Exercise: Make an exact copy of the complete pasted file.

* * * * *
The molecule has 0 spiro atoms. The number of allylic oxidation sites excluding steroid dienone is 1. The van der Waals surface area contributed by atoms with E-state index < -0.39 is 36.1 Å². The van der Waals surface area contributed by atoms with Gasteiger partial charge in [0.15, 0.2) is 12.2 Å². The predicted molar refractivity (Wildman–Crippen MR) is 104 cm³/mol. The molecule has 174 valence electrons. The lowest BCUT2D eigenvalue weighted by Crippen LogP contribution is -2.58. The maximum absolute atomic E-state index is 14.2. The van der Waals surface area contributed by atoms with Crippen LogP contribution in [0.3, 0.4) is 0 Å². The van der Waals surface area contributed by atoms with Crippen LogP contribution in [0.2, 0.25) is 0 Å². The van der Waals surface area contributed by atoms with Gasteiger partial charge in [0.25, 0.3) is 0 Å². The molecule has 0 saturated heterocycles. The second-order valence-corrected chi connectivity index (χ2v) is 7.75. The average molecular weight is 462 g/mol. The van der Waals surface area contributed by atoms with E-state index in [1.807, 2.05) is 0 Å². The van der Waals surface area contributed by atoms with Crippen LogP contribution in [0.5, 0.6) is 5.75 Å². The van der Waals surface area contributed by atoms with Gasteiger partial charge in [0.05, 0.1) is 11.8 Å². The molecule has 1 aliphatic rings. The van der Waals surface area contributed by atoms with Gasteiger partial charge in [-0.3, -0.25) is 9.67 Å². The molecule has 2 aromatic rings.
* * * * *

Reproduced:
The molecule has 0 spiro atoms. The number of allylic oxidation sites excluding steroid dienone is 1. The van der Waals surface area contributed by atoms with E-state index < -0.39 is 36.1 Å². The van der Waals surface area contributed by atoms with Gasteiger partial charge in [0.15, 0.2) is 12.2 Å². The predicted molar refractivity (Wildman–Crippen MR) is 104 cm³/mol. The molecule has 174 valence electrons. The lowest BCUT2D eigenvalue weighted by Crippen LogP contribution is -2.58. The maximum absolute atomic E-state index is 14.2. The van der Waals surface area contributed by atoms with Crippen LogP contribution in [0.3, 0.4) is 0 Å². The van der Waals surface area contributed by atoms with Crippen LogP contribution in [0.2, 0.25) is 0 Å². The van der Waals surface area contributed by atoms with Gasteiger partial charge in [0.25, 0.3) is 0 Å². The molecule has 0 saturated heterocycles. The second-order valence-corrected chi connectivity index (χ2v) is 7.75. The average molecular weight is 462 g/mol. The van der Waals surface area contributed by atoms with E-state index in [1.807, 2.05) is 0 Å². The van der Waals surface area contributed by atoms with Crippen LogP contribution in [0.5, 0.6) is 5.75 Å². The van der Waals surface area contributed by atoms with Gasteiger partial charge in [0.05, 0.1) is 11.8 Å². The molecule has 1 aliphatic rings. The van der Waals surface area contributed by atoms with Gasteiger partial charge in [-0.3, -0.25) is 9.67 Å². The molecule has 2 aromatic rings.